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Jumping into QFT

WannabeNewton

Science Advisor
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Hi guys. So I just finished most of Griffith's Introduction to QM text (including the problems). I was wondering, is this text enough to delve into Srednicki's Quantum Field Theory text or should I also go through Shankar's Principles of QM? Relativity should not be an issue (I hope) as I have knowledge of it at the level of Carroll's Spacetime and Geometry text. Thanks in advance.
 
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Hi guys. So I just finished most of Griffith's Introduction to QM text (including the problems). I was wondering, is this text enough to delve into Srednicki's Quantum Field Theory text or should I also go through Shankar's Principles of QM? Relativity should not be an issue (I hope) as I have knowledge of it at the level of Carroll's Spacetime and Geometry text. Thanks in advance.
I personally find David Tong's notes to be more understandable than any QFT text:
http://www.damtp.cam.ac.uk/user/tong/qft.html I guess you can (and should) supplement this notes with textbooks and try to see if you can understand the subject... if not, then just pick up the necessary pre-requisites along the way!
 

WannabeNewton

Science Advisor
5,774
530
Woah thanks. I particularly like the fact that it has videos =D.
 
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Also, I've found Zee's QFT in a Nutshell to be very good.
 
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If all you have is Griffith's, I'd suggest at least using Shankar as a reference. You really need to internalize bra/ket notation (and what it implies about vector/function spaces) before you can begin to play around with more field theoretic ideas. The easier the notation is to manipulate, and the more internalized the ideas, the less you'll get hung up on the "normal" quantum mechanical operations.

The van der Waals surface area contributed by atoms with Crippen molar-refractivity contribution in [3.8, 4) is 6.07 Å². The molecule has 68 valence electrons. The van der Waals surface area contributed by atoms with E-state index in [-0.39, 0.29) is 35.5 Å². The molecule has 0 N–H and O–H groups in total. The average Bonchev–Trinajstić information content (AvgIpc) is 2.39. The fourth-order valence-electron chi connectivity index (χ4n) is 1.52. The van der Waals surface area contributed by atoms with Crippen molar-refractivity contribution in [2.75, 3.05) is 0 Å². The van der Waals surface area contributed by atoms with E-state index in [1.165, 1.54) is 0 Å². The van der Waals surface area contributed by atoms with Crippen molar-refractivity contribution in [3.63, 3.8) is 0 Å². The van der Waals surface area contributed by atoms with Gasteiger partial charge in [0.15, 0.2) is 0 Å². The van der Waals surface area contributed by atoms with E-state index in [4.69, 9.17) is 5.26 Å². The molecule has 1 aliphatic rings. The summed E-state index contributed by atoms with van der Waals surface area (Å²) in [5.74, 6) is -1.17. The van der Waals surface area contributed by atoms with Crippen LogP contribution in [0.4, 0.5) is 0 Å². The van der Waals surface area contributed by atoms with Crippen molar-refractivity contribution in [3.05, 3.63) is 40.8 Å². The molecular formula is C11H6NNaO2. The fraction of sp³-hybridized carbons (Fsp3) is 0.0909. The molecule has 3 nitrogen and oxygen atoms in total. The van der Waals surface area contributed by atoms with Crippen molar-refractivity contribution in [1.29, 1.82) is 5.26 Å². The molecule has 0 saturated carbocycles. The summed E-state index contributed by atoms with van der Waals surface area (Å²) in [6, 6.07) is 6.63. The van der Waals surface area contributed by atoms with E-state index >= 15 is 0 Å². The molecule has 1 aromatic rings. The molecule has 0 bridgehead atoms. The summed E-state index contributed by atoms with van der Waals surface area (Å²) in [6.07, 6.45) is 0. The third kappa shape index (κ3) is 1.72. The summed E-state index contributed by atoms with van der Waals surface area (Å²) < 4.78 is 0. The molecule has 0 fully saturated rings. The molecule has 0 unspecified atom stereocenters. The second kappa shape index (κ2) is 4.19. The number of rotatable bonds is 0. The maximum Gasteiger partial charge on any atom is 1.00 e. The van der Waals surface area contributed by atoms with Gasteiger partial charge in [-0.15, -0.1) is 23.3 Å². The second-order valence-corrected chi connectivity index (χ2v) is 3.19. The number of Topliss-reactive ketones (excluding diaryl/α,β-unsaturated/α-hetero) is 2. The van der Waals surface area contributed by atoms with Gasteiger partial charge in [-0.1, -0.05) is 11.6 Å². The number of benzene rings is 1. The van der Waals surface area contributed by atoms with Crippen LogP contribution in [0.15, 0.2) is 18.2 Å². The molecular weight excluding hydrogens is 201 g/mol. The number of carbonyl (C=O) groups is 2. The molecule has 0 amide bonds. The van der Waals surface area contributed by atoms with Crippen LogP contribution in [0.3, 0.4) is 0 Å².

While this next advice is a bit unconventional- get acquainted with the Dirac equation before you start with quantum field theory. Try to solve it for the free particle and the hydrogen atom (it can be solved exactly), and look at some expectation values of operators. I often think we move to quickly from quantum mechanics in a non-relativistic setting to field theory and skip some of the insight that can be gained with Dirac as an intermediate. Shankar (among other books) treats the Dirac equation.
 
Should a beginner in QFT have very strong math skills or is this math skills gained later during the study?
 
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Should a beginner in QFT have very strong math skills or is this math skills gained later during the study?
The David Tong QFT notes previously mentioned should give you a good idea.

http://www.damtp.cam.ac.uk/user/tong/qft.html

If you've had a year of undergrad QM that used Dirac notation, you should be reasonably prepared. Some math you should already have (like contour integration, but you can learn that in an afternoon from Boas or another "math methods" book), and some is part of learning QFT (e.g. spinors). It's a good idea to have a "math methods" book handy for specific topics like the gamma function.
 
Thank You , so if I want to do research in QFT or string theory , should I do additional courses in advanced math other than that required by a traditional QFT or string theory and also have very strong skills in math to do research ?
 
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Thank You , so if I want to do research in QFT or string theory , should I do additional courses in advanced math other than that required by a traditional QFT or string theory and also have very strong skills in math to do research ?
A theoretical physicist needs to be comfortable with abstract mathematics to be able to read the mathematical literature. The math needed for theoretical work is not always explained in a friendly "for physicists" textbook. Unfortunately, you probably won't have time for much additional coursework, so much of this has to be picked up by self-study.

https://www.amazon.com/dp/0521829607/?tag=pfamazon01-20 book may give you the flavor of some of the math involved.
 
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